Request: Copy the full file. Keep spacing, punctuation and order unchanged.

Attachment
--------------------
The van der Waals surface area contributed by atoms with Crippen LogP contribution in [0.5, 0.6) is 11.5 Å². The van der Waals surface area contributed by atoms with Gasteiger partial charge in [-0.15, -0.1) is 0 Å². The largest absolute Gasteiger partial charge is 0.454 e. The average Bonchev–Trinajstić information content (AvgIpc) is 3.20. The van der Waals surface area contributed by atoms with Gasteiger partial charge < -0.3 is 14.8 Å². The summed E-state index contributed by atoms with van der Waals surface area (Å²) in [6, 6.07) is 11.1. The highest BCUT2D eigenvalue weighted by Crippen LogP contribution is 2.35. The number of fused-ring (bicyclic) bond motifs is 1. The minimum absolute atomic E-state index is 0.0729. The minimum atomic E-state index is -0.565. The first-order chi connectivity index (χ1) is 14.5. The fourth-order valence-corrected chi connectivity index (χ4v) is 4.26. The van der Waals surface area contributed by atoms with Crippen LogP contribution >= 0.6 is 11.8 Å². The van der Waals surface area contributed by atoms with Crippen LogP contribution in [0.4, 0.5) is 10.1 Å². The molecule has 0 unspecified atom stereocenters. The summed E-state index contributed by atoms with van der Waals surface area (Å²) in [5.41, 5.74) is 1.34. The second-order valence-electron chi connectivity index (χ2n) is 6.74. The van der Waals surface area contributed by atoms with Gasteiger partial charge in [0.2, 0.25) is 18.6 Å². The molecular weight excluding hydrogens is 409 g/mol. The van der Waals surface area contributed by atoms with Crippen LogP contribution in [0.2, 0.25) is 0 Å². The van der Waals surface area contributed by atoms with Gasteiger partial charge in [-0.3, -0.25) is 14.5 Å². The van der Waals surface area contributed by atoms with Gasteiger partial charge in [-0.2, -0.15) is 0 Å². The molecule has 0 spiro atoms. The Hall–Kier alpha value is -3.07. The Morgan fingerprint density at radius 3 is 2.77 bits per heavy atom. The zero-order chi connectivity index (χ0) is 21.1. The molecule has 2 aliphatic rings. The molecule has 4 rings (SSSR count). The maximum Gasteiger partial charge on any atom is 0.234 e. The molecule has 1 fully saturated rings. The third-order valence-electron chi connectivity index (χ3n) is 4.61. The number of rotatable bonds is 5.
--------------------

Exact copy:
The van der Waals surface area contributed by atoms with Crippen LogP contribution in [0.5, 0.6) is 11.5 Å². The van der Waals surface area contributed by atoms with Gasteiger partial charge in [-0.15, -0.1) is 0 Å². The largest absolute Gasteiger partial charge is 0.454 e. The average Bonchev–Trinajstić information content (AvgIpc) is 3.20. The van der Waals surface area contributed by atoms with Gasteiger partial charge < -0.3 is 14.8 Å². The summed E-state index contributed by atoms with van der Waals surface area (Å²) in [6, 6.07) is 11.1. The highest BCUT2D eigenvalue weighted by Crippen LogP contribution is 2.35. The number of fused-ring (bicyclic) bond motifs is 1. The minimum absolute atomic E-state index is 0.0729. The minimum atomic E-state index is -0.565. The first-order chi connectivity index (χ1) is 14.5. The fourth-order valence-corrected chi connectivity index (χ4v) is 4.26. The van der Waals surface area contributed by atoms with Crippen LogP contribution >= 0.6 is 11.8 Å². The van der Waals surface area contributed by atoms with Crippen LogP contribution in [0.4, 0.5) is 10.1 Å². The molecule has 0 unspecified atom stereocenters. The summed E-state index contributed by atoms with van der Waals surface area (Å²) in [5.41, 5.74) is 1.34. The second-order valence-electron chi connectivity index (χ2n) is 6.74. The van der Waals surface area contributed by atoms with Gasteiger partial charge in [0.2, 0.25) is 18.6 Å². The molecular weight excluding hydrogens is 409 g/mol. The van der Waals surface area contributed by atoms with Crippen LogP contribution in [0.2, 0.25) is 0 Å². The van der Waals surface area contributed by atoms with Gasteiger partial charge in [-0.3, -0.25) is 14.5 Å². The van der Waals surface area contributed by atoms with Gasteiger partial charge in [-0.2, -0.15) is 0 Å². The molecule has 0 spiro atoms. The Hall–Kier alpha value is -3.07. The Morgan fingerprint density at radius 3 is 2.77 bits per heavy atom. The zero-order chi connectivity index (χ0) is 21.1. The molecule has 2 aliphatic rings. The molecule has 4 rings (SSSR count). The maximum Gasteiger partial charge on any atom is 0.234 e. The molecule has 1 fully saturated rings. The third-order valence-electron chi connectivity index (χ3n) is 4.61. The number of rotatable bonds is 5.